I tend towards thinking it was wrong of your therapist to say these things are small, but... I wasn't in the conversation, and might not take the same view if it was in context of trying to prioritise the biggest issues.

Ellisandra Tue 21-Mar-17 13:44:58

What actually is the problem with your split of domestic duties?
And why can't you tell your husband that from now on you're making a fairer split?
I'd say therapy should be more about why you aren't able to sort it out, rather than opinion on how everyone else splits it.

Yoshimihere Tue 21-Mar-17 13:45:56

I think feeling like you pick up all the "women's work" is not insignificant and your feelings about it are valid.

I think what matters more though is that it sounds like you feel dismissed. You should be able to tell your therapist that and talk together. I've had a couple of occasions ify feeling unhappy about how therapy has gone. I've spoken to my therapist and those occasions have always helped us move forward and work better together.

It's ok to get challenged in therapy and learn how to think differently. But i think you need to feel heard and understood first. And you need to "get" each other.

Isadora2007 Tue 21-Mar-17 13:47:47

Maybe a talking style person centred counsellor would be better for you.
I'd be asking why those "little things" were important to you. In what ways do they seem big to you? Etc.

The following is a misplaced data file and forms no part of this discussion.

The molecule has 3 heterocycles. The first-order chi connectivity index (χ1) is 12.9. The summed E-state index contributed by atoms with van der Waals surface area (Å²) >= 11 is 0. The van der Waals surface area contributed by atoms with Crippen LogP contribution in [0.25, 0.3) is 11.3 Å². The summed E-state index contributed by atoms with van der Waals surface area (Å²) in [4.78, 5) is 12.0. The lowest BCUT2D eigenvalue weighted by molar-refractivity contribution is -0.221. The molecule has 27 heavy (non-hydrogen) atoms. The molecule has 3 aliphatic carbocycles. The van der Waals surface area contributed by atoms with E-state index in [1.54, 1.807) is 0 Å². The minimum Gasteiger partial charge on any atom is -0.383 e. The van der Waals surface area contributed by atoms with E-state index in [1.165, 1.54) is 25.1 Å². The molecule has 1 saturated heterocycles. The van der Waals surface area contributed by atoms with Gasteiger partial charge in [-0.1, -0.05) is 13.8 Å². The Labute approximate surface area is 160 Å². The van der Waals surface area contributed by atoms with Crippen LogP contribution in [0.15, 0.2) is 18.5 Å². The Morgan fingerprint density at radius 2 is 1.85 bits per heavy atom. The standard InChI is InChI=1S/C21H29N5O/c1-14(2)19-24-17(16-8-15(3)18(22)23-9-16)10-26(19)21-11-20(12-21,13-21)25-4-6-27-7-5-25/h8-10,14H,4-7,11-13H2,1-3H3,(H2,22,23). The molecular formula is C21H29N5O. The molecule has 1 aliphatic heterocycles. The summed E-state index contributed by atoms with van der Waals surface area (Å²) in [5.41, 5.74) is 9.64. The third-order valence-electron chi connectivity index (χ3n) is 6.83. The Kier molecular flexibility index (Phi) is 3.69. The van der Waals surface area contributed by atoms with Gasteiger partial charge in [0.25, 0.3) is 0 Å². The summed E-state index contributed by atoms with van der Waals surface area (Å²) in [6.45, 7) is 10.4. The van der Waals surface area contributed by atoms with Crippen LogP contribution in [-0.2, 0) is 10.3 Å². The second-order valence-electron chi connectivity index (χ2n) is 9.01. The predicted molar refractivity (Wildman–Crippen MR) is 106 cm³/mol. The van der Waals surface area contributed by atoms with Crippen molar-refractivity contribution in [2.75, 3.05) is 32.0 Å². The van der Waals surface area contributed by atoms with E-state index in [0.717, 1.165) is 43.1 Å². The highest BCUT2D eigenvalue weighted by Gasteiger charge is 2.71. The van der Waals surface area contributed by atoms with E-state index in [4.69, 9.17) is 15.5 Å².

user1479305498 Tue 21-Mar-17 13:52:18

I think you do sound a little OCD to be honest with a bit of control freakery in there. I lived with someone like this once and this kind of thing is why he is an ex. It ended up that he couldnt "bear" pots ever or washing up being there for for more than 30 minutes and wanted to eat off paper plates and use disposable cutlery and glasses etc. This was my point to say "byyeee" . I think the therapist was correct but I maybe wouldnt have phrased it like that!!

QuarterMileAtATime Tue 21-Mar-17 15:01:54

Is it possible you are getting the OP mixed up with another poster's examples, User? If not, I must have missed a post from the OP...

Billybonkers76 Tue 21-Mar-17 15:07:15

The towels hung on the rails at exactly the right angle? That is a little thing in the grand scheme of things, I agree with your therapist. Plus, if you want the shampoo and shower gel put away after every shower I'd say to do it your self. It's not like he's left them open, spilling all over the shower tray.